15. HAHA – Voluntold – Love it! Now I know what the exact term is for everyone assuming/expecting me to bring my bread pudding to holiday gatherings! It just goes without asking anymore. Huh, voluntold ya so! LOL I have shared this link with a friend who is a room-mother this year for Halloween for some tweens.

  16. Totally LOVE it! Doing it for family dinner Sunday, as that is when my grown kids/grandkids gather. Need to go see if I can find the jars at Walmart. πŸ™‚ Also, I love it that not all of your reipces and ideas are gourmet, as I don’t always like complicated and tricky.

  17. Loving this! Was totally just searching for what to make for a pre-school party on Friday, and now I know! Thinking I’ll dye the apple juice. Thank you OBB!

  18. Dumb question and somebody else may have already asked … but the cold didn’t crack your jar? I already have a 2-gallon jar, but would hate for it to get broken.

    1. Just make sure the drink is cold and the jar is nice and heavy. Don’t go using a flower vase or something you got at the dollar store. Don’t add too much dry ice and you’ll be fine! πŸ™‚

  19. Way way fun idea….i have always used dry ice at Halloween to make smoke bubbles. I get a cauldron add water, and several drops of dish soap, stir, and add dry ice. when it starts to react you get smoke bubbles, and if you catch them and clap your hand they pop and smoke come out. Kids, adults, everyone loves it. So will now have to add a fun drink to the list!!!

  20. We carried on my husband’s family tradition of making homemade root beer at school every year for years and years, so they, too, expected it.=) Usually on Halloween – the kids loved it!! Very easy to make: 5 lbs. dry ice, 5 gallons water, 5 lbs. sugar, and 1 bottle of root beer extract. This needs to be made in a 10 gallon container otherwise it will overflow all over. Ready to drink in 30 minutes! Yummy!

  21. Great. I’m the kindergarten room mom and I just got back from the store where I bought chocolate milk and thought I was cool. I guess I will be going back from some dry ice and koolaid.

  22. How long does dry ice last outside of the freezer? If I have a party Sunday afternoon and I buy the dry ice Saturday night, where would I store it? Sorry maybe this is a dumb question . . .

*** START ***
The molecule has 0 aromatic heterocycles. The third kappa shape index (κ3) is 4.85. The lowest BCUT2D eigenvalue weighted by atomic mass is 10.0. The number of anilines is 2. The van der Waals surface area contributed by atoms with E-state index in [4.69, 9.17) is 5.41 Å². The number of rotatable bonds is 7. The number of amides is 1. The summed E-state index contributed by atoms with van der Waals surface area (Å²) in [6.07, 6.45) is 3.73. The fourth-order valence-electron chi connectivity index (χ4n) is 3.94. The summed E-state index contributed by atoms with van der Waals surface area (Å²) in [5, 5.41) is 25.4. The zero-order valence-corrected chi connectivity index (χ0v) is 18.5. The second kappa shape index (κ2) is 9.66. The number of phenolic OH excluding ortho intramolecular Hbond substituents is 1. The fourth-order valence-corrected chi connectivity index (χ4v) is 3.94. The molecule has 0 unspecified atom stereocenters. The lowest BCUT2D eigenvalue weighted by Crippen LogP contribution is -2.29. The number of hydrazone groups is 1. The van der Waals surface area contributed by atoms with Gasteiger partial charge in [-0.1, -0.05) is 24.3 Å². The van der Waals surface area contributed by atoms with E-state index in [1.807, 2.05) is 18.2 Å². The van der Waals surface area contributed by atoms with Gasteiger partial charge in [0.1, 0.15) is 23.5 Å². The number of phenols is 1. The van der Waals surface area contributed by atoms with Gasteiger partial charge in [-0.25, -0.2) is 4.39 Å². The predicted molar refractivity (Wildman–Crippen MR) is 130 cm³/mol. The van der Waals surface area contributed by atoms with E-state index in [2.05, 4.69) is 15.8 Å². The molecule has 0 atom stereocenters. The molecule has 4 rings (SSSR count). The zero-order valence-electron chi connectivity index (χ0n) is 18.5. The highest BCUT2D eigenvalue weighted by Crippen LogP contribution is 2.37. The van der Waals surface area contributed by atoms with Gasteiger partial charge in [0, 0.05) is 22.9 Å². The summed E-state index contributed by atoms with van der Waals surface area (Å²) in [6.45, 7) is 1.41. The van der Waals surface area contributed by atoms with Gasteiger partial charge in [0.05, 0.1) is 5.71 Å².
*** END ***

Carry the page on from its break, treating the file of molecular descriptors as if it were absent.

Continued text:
1. Dry ice usually comes in a plastic bag. Leave it in the bag and wrap in several thicknesses of newspaper and in an ice chest and it should last for a long long time. It will melt a bit but should be ok. If it during the day and hot out, keep the chest in a shaded area. or inside the house.

  23. That is awesome…my kids are too little to appreciate that YET…but you can bet I will be making it when they are old enough…so much fun and so simple!!!

  24. This idea is so awesome! I’m glad I ran across it, my son’s birthday party is this weekend and I’m super stoked for him to see this! (He just turned 3!) So him and his little buddies will love it! Thanks! πŸ™‚

  25. My kids go to THE coolest preschool teacher ever. She makes Witches Brew with “crushed skeleton bones” (sugar), “Vampire blood” (root beer flavoring), and “the breath of a ghost” (dry ice). She makes it in front of them in a big cauldron and casts a spell on it. It’s their favorite.

  26. When I was in grade school, there was always one mom (Mrs. Nelson) who brought the dry iceand dressed like a witch, and every kid brought in a can of soda – any flavor. They ALL got poured into a big pot, and the dry ice was added. And we drank that. It was so gross, but we LOVED it!

  27. I’m still boggled that it’s okay to ingest the liquified dry ice… Is there anything in the dry ice, other than it’s super cold? I love this idea, just worried about even small chunks with kids, and have always been taught it’s not safe to drink. Even on Martha S, she says don’t ingest. Who knows.:/